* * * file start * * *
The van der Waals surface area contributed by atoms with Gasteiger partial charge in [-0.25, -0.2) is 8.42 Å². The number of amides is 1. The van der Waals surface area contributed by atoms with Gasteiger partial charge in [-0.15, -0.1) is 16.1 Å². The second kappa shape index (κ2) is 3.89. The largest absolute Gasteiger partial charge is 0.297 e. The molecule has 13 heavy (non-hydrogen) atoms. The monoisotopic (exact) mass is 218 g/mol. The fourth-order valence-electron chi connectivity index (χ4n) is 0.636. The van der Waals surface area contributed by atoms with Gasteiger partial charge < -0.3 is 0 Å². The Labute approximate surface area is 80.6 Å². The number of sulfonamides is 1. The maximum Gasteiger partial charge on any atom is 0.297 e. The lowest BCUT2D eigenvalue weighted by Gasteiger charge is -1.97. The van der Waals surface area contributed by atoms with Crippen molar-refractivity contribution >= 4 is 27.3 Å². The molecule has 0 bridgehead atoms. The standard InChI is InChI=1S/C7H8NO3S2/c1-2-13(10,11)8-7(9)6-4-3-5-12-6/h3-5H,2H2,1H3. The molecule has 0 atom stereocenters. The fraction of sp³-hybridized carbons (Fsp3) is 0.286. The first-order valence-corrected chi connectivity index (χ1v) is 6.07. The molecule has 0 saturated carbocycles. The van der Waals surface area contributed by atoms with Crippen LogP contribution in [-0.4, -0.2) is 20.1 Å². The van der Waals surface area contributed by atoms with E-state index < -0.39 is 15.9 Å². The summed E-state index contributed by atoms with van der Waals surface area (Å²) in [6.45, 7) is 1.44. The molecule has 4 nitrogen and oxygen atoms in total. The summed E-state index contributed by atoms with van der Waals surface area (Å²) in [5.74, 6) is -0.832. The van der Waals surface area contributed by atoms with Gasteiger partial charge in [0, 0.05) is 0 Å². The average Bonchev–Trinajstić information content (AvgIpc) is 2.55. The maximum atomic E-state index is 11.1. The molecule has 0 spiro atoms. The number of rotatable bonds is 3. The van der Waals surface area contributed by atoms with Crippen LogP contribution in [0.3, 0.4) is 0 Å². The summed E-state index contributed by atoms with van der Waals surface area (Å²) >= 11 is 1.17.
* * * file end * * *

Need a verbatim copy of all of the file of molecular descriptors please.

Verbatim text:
The van der Waals surface area contributed by atoms with Gasteiger partial charge in [-0.25, -0.2) is 8.42 Å². The number of amides is 1. The van der Waals surface area contributed by atoms with Gasteiger partial charge in [-0.15, -0.1) is 16.1 Å². The second kappa shape index (κ2) is 3.89. The largest absolute Gasteiger partial charge is 0.297 e. The molecule has 13 heavy (non-hydrogen) atoms. The monoisotopic (exact) mass is 218 g/mol. The fourth-order valence-electron chi connectivity index (χ4n) is 0.636. The van der Waals surface area contributed by atoms with Gasteiger partial charge < -0.3 is 0 Å². The Labute approximate surface area is 80.6 Å². The number of sulfonamides is 1. The maximum Gasteiger partial charge on any atom is 0.297 e. The lowest BCUT2D eigenvalue weighted by Gasteiger charge is -1.97. The van der Waals surface area contributed by atoms with Crippen molar-refractivity contribution >= 4 is 27.3 Å². The molecule has 0 bridgehead atoms. The standard InChI is InChI=1S/C7H8NO3S2/c1-2-13(10,11)8-7(9)6-4-3-5-12-6/h3-5H,2H2,1H3. The molecule has 0 atom stereocenters. The fraction of sp³-hybridized carbons (Fsp3) is 0.286. The first-order valence-corrected chi connectivity index (χ1v) is 6.07. The molecule has 0 saturated carbocycles. The van der Waals surface area contributed by atoms with Crippen LogP contribution in [-0.4, -0.2) is 20.1 Å². The van der Waals surface area contributed by atoms with E-state index < -0.39 is 15.9 Å². The summed E-state index contributed by atoms with van der Waals surface area (Å²) in [6.45, 7) is 1.44. The molecule has 4 nitrogen and oxygen atoms in total. The summed E-state index contributed by atoms with van der Waals surface area (Å²) in [5.74, 6) is -0.832. The van der Waals surface area contributed by atoms with Gasteiger partial charge in [0, 0.05) is 0 Å². The average Bonchev–Trinajstić information content (AvgIpc) is 2.55. The maximum atomic E-state index is 11.1. The molecule has 0 spiro atoms. The number of rotatable bonds is 3. The van der Waals surface area contributed by atoms with Crippen LogP contribution in [0.3, 0.4) is 0 Å². The summed E-state index contributed by atoms with van der Waals surface area (Å²) >= 11 is 1.17.